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Abstract

The production of comprehensible output is an integral component of learning a second language (Swain, 1985). To facilitate the development of communicative competence, teachers often provide oral corrective feedback to their students during interaction. In theory, this enables second language (L2) learners to recognize the manner in which their output either aligns or deviates from target norms (Long, 1996; Gass, 2008). Previous research on interactional feedback has largely focused on the comparative efficacy of various types of interactional feedback, namely prompts and recasts. The aim of this study, which is an expanded replication of a study conducted by Mackey, Gass and McDonough (2000), was to investigate learner perceptions of interactional feedback and its intended targets. Eight ESL students participated in a dyadic task with a teacher, during which they were provided feedback in response to a variety of errors. Subsequently, the students and teacher both completed stimulated recall interviews as a means of introspecting about their thoughts during each of the feedback episodes. The results revealed that although the interactional feedback was generally salient to learners, the errors which triggered that feedback were not. More specifically, the learners were generally accurate in their perceptions of lexical feedback, but were typically unable to identify the target of morphosyntactic and phonological feedback. Instead, the majority of the feedback was misinterpreted as being about semantics. Essentially, this suggests that there is a disconnect between teachers and students regarding oral corrective feedback, as learners may be more focused on meaning, rather than form.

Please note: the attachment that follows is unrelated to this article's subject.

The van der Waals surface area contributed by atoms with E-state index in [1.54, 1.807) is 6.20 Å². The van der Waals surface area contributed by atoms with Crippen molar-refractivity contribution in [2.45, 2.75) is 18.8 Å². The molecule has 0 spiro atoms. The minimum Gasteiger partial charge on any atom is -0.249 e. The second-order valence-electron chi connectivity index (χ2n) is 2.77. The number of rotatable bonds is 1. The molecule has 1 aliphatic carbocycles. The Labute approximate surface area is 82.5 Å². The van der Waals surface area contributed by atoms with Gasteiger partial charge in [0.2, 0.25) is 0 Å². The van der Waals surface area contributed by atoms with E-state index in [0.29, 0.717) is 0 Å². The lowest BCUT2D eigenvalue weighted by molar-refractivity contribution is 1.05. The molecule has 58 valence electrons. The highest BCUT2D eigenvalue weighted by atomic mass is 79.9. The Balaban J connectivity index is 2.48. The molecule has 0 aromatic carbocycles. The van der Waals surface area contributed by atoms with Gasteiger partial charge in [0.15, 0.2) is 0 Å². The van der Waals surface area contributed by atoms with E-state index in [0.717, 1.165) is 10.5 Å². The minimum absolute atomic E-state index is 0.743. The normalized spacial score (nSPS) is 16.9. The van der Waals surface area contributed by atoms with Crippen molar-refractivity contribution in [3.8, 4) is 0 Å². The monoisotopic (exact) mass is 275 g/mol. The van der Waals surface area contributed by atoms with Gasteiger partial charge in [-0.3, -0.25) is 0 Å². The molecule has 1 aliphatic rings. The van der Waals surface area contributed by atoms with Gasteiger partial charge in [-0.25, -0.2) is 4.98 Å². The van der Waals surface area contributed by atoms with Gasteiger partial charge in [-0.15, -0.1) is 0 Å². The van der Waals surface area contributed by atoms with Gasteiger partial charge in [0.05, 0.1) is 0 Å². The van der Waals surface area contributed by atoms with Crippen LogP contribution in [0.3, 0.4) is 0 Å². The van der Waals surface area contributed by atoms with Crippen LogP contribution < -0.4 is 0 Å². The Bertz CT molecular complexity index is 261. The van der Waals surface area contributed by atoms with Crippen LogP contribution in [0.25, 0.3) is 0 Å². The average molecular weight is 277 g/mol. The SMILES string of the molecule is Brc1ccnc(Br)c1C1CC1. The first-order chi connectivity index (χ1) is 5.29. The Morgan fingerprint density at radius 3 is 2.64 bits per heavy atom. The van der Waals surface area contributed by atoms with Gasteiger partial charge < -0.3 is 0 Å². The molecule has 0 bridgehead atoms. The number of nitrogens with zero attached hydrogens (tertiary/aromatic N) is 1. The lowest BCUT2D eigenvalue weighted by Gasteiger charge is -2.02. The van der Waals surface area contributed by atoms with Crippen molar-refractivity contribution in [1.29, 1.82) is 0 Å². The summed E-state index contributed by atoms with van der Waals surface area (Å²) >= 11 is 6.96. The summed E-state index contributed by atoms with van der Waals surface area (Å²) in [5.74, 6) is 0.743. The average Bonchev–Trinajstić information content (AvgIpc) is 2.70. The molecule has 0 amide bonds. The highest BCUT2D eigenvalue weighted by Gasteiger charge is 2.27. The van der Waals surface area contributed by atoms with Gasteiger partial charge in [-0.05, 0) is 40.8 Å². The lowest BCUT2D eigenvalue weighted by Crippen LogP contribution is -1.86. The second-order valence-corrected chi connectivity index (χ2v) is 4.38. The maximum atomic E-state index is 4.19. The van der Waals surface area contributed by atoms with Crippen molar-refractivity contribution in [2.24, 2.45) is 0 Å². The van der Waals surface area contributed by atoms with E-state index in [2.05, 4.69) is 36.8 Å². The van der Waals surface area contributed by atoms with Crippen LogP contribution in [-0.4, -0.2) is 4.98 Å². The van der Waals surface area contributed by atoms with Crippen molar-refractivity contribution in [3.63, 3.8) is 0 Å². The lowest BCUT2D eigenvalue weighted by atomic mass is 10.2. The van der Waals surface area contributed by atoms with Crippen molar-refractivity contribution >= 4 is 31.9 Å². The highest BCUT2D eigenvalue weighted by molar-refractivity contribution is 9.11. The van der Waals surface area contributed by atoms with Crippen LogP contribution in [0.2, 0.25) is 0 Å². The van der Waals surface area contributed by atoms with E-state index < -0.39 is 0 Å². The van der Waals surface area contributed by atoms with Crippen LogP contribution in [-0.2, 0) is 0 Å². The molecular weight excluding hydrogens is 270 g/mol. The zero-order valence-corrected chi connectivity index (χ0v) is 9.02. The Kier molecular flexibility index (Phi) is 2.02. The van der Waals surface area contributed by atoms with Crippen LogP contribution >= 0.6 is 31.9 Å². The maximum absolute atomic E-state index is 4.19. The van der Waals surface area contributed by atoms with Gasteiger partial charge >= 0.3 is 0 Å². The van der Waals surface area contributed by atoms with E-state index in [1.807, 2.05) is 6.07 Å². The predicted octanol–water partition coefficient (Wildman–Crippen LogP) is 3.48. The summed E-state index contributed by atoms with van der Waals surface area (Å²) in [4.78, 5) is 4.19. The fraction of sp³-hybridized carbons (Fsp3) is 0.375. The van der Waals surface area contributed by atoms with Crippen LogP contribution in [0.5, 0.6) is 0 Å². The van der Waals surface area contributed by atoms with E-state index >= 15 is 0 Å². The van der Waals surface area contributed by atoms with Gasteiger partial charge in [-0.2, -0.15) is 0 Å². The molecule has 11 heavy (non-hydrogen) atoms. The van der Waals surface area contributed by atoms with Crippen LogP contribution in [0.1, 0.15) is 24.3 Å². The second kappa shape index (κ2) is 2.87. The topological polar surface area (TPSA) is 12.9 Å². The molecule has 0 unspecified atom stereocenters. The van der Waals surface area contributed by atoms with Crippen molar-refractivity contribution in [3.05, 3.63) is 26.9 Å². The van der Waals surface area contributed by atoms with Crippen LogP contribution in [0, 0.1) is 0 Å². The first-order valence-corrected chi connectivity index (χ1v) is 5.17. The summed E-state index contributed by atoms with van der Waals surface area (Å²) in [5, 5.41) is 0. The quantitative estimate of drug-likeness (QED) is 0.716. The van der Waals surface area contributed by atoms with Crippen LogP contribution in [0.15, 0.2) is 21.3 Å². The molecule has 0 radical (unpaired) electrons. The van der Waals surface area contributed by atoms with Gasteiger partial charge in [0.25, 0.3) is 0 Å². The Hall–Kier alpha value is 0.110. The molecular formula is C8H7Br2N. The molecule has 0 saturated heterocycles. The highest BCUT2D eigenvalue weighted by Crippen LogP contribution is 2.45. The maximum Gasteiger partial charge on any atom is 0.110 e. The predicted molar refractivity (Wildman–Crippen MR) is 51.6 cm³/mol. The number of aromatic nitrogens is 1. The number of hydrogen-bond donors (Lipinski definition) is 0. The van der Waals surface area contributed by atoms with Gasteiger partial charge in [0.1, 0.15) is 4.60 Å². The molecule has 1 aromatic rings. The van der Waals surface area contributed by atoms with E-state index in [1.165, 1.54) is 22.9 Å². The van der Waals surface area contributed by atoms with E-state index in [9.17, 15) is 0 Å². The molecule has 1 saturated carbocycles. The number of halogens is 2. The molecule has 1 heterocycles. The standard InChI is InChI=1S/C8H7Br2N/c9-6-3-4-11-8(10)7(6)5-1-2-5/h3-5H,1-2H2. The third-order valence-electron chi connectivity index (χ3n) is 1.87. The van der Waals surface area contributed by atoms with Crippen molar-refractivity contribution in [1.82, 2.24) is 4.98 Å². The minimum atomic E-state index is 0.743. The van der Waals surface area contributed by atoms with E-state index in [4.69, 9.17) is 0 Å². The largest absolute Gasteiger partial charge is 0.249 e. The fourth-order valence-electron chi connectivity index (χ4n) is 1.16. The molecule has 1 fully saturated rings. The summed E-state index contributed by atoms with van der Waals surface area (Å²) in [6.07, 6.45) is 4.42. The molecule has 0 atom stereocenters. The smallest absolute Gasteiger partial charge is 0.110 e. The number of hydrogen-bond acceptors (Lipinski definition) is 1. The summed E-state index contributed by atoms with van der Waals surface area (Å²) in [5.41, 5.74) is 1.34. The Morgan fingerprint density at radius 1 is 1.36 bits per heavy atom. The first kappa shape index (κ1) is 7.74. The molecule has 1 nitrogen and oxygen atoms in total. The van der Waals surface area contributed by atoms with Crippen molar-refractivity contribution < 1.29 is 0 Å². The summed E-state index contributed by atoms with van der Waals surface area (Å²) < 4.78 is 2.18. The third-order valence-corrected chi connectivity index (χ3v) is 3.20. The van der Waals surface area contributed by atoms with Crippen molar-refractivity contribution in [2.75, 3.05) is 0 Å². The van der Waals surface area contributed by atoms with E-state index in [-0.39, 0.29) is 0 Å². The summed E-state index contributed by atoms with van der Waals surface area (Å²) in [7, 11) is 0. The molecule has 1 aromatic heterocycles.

Creative Commons License

Creative Commons Attribution-Noncommercial-No Derivative Works 4.0 License
This work is licensed under a Creative Commons Attribution-Noncommercial-No Derivative Works 4.0 License.

Faculty Supervisor

Dr. John Madden

Author Bio

Kristen Lorincz is a recent graduate of the MA TESL & Applied Linguistics Program at SCSU and is currently pursuing a K-12 license in ESL. She earned a BA in history from the College of St. Scholastica in Duluth, MN. In the future, she plans to teach in both the United States and abroad for several years, and then pursue a doctoral degree in a related field.

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